Voices from the Silent City
The voices of local folks who lived during the “Great War” will be heard at the Eureka Springs city cemetery beginning on Thursday, October 18th, and Friday and Saturday, the 19th and 20th and October 26th and 27th.
“Remembering the Armistice” will be such residents as Walter Fry, who was a telegraph engineer throughout the war and was one of the first to go over and one of the last to come home. Mrs. Annie House will be reading from letters received from Clyde Perkins describing his impressions of France as well as his 45 days in the trenches on the Western Front. Happily, he returned home to Eureka Springs where he owned a lumber yard and built many of Eureka’s finest homes.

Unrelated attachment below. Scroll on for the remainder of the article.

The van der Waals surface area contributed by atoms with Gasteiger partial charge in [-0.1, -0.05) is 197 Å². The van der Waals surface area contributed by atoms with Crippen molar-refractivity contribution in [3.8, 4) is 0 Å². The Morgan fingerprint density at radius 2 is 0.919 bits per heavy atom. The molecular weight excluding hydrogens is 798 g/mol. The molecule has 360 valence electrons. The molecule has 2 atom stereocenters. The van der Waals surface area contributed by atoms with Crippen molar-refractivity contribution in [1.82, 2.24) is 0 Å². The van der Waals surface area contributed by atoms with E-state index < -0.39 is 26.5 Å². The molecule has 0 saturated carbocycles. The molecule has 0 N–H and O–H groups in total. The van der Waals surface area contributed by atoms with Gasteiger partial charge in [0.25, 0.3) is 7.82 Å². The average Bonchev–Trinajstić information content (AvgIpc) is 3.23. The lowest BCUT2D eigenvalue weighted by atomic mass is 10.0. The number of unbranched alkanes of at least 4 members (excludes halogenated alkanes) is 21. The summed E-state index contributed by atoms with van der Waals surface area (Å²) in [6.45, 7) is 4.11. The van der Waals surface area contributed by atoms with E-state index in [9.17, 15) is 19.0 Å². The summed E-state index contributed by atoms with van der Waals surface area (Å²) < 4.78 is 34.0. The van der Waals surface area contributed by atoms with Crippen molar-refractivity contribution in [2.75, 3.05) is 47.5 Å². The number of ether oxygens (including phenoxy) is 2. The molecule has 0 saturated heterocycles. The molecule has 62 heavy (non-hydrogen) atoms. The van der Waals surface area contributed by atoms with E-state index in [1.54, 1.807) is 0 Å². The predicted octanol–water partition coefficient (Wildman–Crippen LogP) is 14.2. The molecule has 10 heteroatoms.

Others will tell some sad tales of those who did not return, some of whom are buried right here in this cemetery; others who remain in the fields of France. One Gold Star Mother, Mrs. Elizabeth Eldridge traveled to France to her son’s gravesite. Bertha Kennedy worked in a manufacturing plant in Berryville making cloth for uniforms; and even the emergence of the Women’s Suffragette participated in helping with the war efforts, as told by Daisy Tatman Perkins.
These are but some of the stories you will hear as you are guided on a walking tour of the cemetery. Free parking is at the former Victoria Inn parking lot, (4028 East Van Buren.) Shuttle buses leave every twenty minutes from 5:30 pm until 8:30 pm. There is no parking at the cemetery.
Tickets are $15 for adults, children 12 and under are $5. They may be purchased in advance at the Museum at 95 S Main Street, Cornerstone Bank locations and the Chamber of Commerce offices now located at the Community Center; or they may be purchased at the parking center on performance nights.
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